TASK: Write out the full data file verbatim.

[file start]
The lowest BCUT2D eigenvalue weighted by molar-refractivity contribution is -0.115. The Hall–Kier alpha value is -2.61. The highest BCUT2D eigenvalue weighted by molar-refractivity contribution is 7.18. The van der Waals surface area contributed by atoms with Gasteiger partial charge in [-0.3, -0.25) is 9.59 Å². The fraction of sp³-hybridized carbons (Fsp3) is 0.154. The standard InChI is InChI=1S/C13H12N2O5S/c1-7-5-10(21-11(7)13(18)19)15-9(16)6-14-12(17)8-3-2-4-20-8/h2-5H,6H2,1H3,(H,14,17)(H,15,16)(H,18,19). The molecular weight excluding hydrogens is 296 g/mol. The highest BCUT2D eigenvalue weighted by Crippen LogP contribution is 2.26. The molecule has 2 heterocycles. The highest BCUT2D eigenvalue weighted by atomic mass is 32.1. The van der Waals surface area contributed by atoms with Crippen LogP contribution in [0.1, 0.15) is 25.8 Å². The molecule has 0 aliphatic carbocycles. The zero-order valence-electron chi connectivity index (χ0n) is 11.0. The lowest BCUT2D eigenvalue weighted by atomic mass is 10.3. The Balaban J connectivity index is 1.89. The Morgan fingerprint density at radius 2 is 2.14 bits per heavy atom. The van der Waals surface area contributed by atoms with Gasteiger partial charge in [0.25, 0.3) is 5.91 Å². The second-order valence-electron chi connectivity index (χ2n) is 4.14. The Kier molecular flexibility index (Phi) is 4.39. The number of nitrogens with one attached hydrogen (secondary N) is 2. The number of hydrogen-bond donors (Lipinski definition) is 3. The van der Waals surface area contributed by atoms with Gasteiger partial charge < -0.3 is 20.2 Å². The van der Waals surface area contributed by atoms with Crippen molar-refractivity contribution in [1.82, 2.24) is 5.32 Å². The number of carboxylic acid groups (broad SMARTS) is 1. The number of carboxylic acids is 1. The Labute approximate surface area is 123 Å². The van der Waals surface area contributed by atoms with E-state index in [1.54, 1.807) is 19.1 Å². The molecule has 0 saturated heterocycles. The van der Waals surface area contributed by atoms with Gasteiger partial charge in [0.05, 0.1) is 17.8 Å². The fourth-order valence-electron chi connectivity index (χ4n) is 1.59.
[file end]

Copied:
The lowest BCUT2D eigenvalue weighted by molar-refractivity contribution is -0.115. The Hall–Kier alpha value is -2.61. The highest BCUT2D eigenvalue weighted by molar-refractivity contribution is 7.18. The van der Waals surface area contributed by atoms with Gasteiger partial charge in [-0.3, -0.25) is 9.59 Å². The fraction of sp³-hybridized carbons (Fsp3) is 0.154. The standard InChI is InChI=1S/C13H12N2O5S/c1-7-5-10(21-11(7)13(18)19)15-9(16)6-14-12(17)8-3-2-4-20-8/h2-5H,6H2,1H3,(H,14,17)(H,15,16)(H,18,19). The molecular weight excluding hydrogens is 296 g/mol. The highest BCUT2D eigenvalue weighted by Crippen LogP contribution is 2.26. The molecule has 2 heterocycles. The highest BCUT2D eigenvalue weighted by atomic mass is 32.1. The van der Waals surface area contributed by atoms with Crippen LogP contribution in [0.1, 0.15) is 25.8 Å². The molecule has 0 aliphatic carbocycles. The zero-order valence-electron chi connectivity index (χ0n) is 11.0. The lowest BCUT2D eigenvalue weighted by atomic mass is 10.3. The Balaban J connectivity index is 1.89. The Morgan fingerprint density at radius 2 is 2.14 bits per heavy atom. The van der Waals surface area contributed by atoms with Gasteiger partial charge in [0.25, 0.3) is 5.91 Å². The second-order valence-electron chi connectivity index (χ2n) is 4.14. The Kier molecular flexibility index (Phi) is 4.39. The number of nitrogens with one attached hydrogen (secondary N) is 2. The number of hydrogen-bond donors (Lipinski definition) is 3. The van der Waals surface area contributed by atoms with Gasteiger partial charge < -0.3 is 20.2 Å². The van der Waals surface area contributed by atoms with Crippen molar-refractivity contribution in [1.82, 2.24) is 5.32 Å². The number of carboxylic acid groups (broad SMARTS) is 1. The number of carboxylic acids is 1. The Labute approximate surface area is 123 Å². The van der Waals surface area contributed by atoms with E-state index in [1.54, 1.807) is 19.1 Å². The molecule has 0 saturated heterocycles. The van der Waals surface area contributed by atoms with Gasteiger partial charge in [0.05, 0.1) is 17.8 Å². The fourth-order valence-electron chi connectivity index (χ4n) is 1.59.